Coronary heart disease
Coronary heart disease (CHD) is when your coronary arteries (the arteries that supply your heart muscle with oxygen-rich blood) become narrowed by a gradual build-up of fatty material within their walls. This condition is called atherosclerosis.
Atherosclerosis is a slow process characterized by an accumulation of lipids (fatty material) and inflammatory cells (lymphocytes) on the walls of the coronary arteries causing them to narrow. The process begins in the first decades of life but does not present symptoms until the narrowing of the coronary artery decreasing the supply of oxygen-rich blood to the heart muscle. This can lead to an ischemia which provokes a lack of myocardial oxygenation and leads to acute coronary syndrome (unstable angina or an acute myocardial infarction).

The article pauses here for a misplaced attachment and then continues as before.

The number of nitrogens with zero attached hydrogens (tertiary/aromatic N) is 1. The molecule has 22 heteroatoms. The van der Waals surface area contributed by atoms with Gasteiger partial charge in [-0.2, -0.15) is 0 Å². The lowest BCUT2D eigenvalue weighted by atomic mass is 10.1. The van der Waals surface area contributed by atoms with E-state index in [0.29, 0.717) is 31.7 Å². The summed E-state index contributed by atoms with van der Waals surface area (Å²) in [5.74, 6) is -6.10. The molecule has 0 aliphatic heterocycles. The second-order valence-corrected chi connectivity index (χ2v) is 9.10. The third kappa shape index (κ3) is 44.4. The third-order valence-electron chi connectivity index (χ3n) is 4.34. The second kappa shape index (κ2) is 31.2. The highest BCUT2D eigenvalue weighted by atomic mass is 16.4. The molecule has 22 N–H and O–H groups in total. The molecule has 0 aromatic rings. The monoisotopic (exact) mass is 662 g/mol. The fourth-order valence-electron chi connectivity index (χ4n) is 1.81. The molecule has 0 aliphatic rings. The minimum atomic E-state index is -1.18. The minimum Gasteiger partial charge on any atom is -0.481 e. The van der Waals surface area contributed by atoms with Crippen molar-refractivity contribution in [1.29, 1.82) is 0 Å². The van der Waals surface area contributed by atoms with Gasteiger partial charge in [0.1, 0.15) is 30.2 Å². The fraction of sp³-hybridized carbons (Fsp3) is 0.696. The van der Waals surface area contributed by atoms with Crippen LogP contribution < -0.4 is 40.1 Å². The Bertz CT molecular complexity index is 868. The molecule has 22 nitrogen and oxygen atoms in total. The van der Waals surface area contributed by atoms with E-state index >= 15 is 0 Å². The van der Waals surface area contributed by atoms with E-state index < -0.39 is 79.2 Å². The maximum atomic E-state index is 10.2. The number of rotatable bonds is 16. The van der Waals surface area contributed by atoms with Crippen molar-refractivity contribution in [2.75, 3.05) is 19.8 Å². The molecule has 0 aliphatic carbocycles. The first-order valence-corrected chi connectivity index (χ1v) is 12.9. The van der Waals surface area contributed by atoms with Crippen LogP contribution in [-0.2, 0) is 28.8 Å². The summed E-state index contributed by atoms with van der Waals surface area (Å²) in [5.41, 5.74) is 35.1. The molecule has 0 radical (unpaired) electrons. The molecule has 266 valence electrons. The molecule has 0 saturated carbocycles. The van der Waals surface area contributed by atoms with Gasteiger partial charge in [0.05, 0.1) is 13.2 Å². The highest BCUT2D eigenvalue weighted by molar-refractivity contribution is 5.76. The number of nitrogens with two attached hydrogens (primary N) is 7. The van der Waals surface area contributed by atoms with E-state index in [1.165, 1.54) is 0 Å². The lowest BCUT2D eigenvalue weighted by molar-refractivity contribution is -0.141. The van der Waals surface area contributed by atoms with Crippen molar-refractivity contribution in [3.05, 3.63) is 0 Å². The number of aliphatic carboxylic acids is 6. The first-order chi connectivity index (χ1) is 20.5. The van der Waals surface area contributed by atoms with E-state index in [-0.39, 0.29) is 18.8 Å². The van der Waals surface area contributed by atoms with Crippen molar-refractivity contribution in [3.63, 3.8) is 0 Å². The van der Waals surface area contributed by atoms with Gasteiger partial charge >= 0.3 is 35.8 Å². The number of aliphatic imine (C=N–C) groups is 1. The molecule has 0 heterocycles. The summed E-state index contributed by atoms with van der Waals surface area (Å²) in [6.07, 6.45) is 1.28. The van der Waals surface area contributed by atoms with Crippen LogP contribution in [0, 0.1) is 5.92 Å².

The symptoms can be very noticeable but it should be also noted that on occasion, one can have the illness and not show any symptoms, especially in the early stages of heart disease.
Chest pain or discomfort (angina) is the most common symptom. You feel this pain when the heart is not getting enough blood or oxygen. The pain may feel different from person to person:
- It may feel heavy or like someone is squeezing your heart. You may feel it under your breast bone (sternum). You may also feel it in your neck, arms, stomach, or upper back.
- The pain most often occurs with activity or emotion. It goes away with rest or a medicine called nitroglycerin.
- Other symptoms include shortness of breath and fatigue with activity (exertion).
Women, elderly persons and diabetics are more predisposed to having different symptoms other than chest pain, such as fatigue, shortness of breath or general weakness.
Patients with multiple risk factors have a high risk of suffering coronary artery disease and therefore, have more possibilities of an angina or heart attack.
Gene or region studied